Or Director of Step Forward David Pinson in Cincinnati, Ohio, who offers Bombas donations to those trying to recover from addiction. Launched in 2009, the Step Forward program encourages participation in community walking/running events in order to build confidence and discipline—two major keys to successful rehabilitation. For each marathon, runners are outfitted with special shirts, shoes—and yes, socks—to help make their goals more achievable.

step forward, helping homelessness, homeless non profitsRunning helps instill a sense of confidence and discipline—two key components of successful recovery

Help even reaches the Front Street Clinic of Juneau, Alaska, where Casey Ploof, APRN, and David Norris, RN give out free healthcare to those experiencing homelessness. Because it rains nearly 200 days a year there, it can be very common for people to get trench foot—a very serious condition that, when left untreated, can require amputation. Casey and Dave can help treat trench foot, but without fresh, clean socks, the condition returns. Luckily, their supply is abundant thanks to Bombas. As Casey shared, “people will walk across town and then walk from the valley just to come here to get more socks.”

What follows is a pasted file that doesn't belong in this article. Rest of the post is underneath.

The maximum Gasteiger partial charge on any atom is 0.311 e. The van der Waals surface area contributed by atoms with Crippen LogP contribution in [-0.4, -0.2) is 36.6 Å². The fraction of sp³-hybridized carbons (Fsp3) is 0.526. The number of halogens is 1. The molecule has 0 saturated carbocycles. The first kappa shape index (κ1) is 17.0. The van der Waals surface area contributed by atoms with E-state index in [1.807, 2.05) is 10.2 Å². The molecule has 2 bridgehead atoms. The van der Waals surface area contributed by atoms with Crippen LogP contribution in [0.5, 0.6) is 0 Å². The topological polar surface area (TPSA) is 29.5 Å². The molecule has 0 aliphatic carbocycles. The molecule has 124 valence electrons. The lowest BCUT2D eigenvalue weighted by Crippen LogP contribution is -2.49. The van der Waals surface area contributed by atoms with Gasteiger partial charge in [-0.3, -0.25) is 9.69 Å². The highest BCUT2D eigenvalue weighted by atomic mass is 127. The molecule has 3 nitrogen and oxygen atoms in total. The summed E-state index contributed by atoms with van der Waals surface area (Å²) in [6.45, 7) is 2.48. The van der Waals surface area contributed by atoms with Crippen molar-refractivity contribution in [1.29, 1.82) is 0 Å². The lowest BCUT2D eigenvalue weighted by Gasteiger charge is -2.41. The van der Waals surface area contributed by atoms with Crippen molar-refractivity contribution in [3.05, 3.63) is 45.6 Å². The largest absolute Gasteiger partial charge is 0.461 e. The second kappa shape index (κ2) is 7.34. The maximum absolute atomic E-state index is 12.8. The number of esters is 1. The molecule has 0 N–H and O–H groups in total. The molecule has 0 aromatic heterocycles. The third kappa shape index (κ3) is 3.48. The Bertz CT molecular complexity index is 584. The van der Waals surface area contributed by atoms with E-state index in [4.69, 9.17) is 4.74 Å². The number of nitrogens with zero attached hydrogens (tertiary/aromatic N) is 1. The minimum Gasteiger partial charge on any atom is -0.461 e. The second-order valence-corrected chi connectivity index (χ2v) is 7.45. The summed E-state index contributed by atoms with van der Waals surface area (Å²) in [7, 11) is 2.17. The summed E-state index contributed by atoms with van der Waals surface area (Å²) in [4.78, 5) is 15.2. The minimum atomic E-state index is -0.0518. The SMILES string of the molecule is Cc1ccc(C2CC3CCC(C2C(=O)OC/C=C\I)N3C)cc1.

step forward clinic, step forward alaska, homelessness alaskaWelcome to wild, beautiful and wet Alaska!

The Bombas Impact Report provides details on Bombas’s mission and is full of similar inspiring stories that show how the biggest acts of kindness can come from even the smallest packages. Since its inception in 2013, the company has built a network of over 3,500 Giving Partners in all 50 states, including shelters, nonprofits and community organizations dedicated to supporting our neighbors who are experiencing- or at risk- of homelessness.

Their success has proven that, yes, a simple pair of socks can be a helping hand, an important conversation starter and a link to humanity.

You can also be a part of the solution. Learn more and find the complete Bombas Impact Report by clicking here.